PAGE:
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California

O.C. grand jury says jail should check inmates’ vital signs. The sheriff disagrees

SANTA ANA, CALIF. -- TUESDAY, FEBRUARY 19, 2019: Orange County Sheriff Don Barnes talks to a repor
Orange County Sheriff Don Barnes is seen in hs office in Santa on Feb. 19.
(Allen J. Schaben / Los Angeles Times)

The Orange County Grand Jury issued a report faulting the Sheriff’s Department for not checking the vital signs of every inmate admitted to its jails to reduce deaths related to hypertension, but Sheriff Don Barnes fired back, saying that’s not his job.

The report noted that not all inmates booked into O.C. jails have their vital bodily functions including blood pressure and pulse tested, which is the standard of care when a patient is seen at a doctor’s office or clinic.

According to the report, 28 inmates died between Jan. 23, 2016, and May 2, 2018, with 15 inmates showing evidence of prior cardiovascular disease.

“The simple taking of vital signs within the first 48 hours on all the inmates being booked into the Orange County Jail could advance the diagnosis and treatment of what is acknowledged to be the leading cause of death in the United States,” the report said.

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The grand jury observed that the intake center for inmates is a “high traffic area, averaging 150 inmates per day.” The inmates are “screened two at a time with no privacy,” the report says.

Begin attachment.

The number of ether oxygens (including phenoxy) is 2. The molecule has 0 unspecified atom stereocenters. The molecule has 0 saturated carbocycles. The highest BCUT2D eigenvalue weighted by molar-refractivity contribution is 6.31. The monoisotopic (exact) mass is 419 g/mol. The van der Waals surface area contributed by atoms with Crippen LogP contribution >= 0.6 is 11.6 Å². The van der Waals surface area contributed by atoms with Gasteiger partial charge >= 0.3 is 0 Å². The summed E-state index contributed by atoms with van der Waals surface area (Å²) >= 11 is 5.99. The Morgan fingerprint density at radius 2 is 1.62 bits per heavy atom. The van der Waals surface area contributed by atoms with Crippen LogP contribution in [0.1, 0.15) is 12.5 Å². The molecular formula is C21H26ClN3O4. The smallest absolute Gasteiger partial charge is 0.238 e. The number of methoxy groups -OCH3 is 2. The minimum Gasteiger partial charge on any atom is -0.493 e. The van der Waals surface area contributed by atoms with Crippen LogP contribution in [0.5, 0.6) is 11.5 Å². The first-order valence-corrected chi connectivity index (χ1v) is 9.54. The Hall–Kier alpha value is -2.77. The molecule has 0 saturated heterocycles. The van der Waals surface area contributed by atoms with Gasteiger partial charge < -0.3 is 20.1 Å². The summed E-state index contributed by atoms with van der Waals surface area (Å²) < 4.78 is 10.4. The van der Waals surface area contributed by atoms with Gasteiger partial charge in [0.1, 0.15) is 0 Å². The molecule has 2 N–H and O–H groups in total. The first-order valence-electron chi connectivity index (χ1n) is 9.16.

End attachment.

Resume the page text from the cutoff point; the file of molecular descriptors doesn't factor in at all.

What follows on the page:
The Sheriff’s Department and county Correctional Health Services have been discussing measures to expedite screenings, upgrade inmate privacy and improve safety for nurses while allowing better access to the inmates.

The grand jury recommended the Sheriff’s Department adopt those measures.

Inmates’ vital signs are checked if they have a history of cardiovascular disease or of being similarly monitored at the jail, according to the grand jury’s report.

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Checking inmates for hypertension could end up saving money spent “to send inmates to an outside hospital for treatment while at the same time providing potential savings by reducing prospective civil litigation,” the report says.

Barnes said in a statement he disagreed with the grand jury report, noting that it “does not accurately portray the level of healthcare provided” to the county’s inmates.

He said that intake and triage procedures at the jail are not meant to diagnose illness or provide medical treatment to inmates. Instead, correctional health staff checks for issues that would restrict inmates’ ability to receive medical care at the jail if their needs are acute or exceed available services, he said.

“Inmates are not coming to jail for medical treatment,” he said. “They are coming because they broke the law. While many inmates require medical care in custody, the jail is not a medical facility. Inmates requiring moderate to severe medical care are sent to the hospital to receive advanced treatment.”


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